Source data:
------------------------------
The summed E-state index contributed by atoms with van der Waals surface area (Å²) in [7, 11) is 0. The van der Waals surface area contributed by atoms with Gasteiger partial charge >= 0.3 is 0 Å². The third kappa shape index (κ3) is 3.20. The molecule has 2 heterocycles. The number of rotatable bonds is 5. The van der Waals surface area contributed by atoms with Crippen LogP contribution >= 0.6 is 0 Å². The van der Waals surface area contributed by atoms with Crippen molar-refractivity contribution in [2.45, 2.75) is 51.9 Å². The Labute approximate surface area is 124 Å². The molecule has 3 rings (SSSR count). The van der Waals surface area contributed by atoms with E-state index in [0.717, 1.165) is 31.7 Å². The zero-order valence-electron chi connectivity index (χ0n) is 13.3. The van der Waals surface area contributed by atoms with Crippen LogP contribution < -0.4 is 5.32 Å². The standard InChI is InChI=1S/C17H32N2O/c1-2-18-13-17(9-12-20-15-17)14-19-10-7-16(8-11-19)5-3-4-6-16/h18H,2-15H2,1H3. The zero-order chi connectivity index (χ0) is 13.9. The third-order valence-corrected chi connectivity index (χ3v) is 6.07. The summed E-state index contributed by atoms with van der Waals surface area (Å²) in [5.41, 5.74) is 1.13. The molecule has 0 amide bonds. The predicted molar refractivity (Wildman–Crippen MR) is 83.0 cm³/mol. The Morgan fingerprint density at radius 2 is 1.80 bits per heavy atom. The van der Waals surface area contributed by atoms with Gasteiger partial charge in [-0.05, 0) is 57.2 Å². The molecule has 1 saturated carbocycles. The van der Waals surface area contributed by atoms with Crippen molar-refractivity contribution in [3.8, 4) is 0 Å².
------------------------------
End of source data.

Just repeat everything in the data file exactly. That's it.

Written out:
The summed E-state index contributed by atoms with van der Waals surface area (Å²) in [7, 11) is 0. The van der Waals surface area contributed by atoms with Gasteiger partial charge >= 0.3 is 0 Å². The third kappa shape index (κ3) is 3.20. The molecule has 2 heterocycles. The number of rotatable bonds is 5. The van der Waals surface area contributed by atoms with Crippen LogP contribution >= 0.6 is 0 Å². The van der Waals surface area contributed by atoms with Crippen molar-refractivity contribution in [2.45, 2.75) is 51.9 Å². The Labute approximate surface area is 124 Å². The molecule has 3 rings (SSSR count). The van der Waals surface area contributed by atoms with E-state index in [0.717, 1.165) is 31.7 Å². The zero-order valence-electron chi connectivity index (χ0n) is 13.3. The van der Waals surface area contributed by atoms with Crippen LogP contribution < -0.4 is 5.32 Å². The standard InChI is InChI=1S/C17H32N2O/c1-2-18-13-17(9-12-20-15-17)14-19-10-7-16(8-11-19)5-3-4-6-16/h18H,2-15H2,1H3. The zero-order chi connectivity index (χ0) is 13.9. The third-order valence-corrected chi connectivity index (χ3v) is 6.07. The summed E-state index contributed by atoms with van der Waals surface area (Å²) in [5.41, 5.74) is 1.13. The molecule has 0 amide bonds. The predicted molar refractivity (Wildman–Crippen MR) is 83.0 cm³/mol. The Morgan fingerprint density at radius 2 is 1.80 bits per heavy atom. The van der Waals surface area contributed by atoms with Gasteiger partial charge in [-0.05, 0) is 57.2 Å². The molecule has 1 saturated carbocycles. The van der Waals surface area contributed by atoms with Crippen molar-refractivity contribution in [3.8, 4) is 0 Å².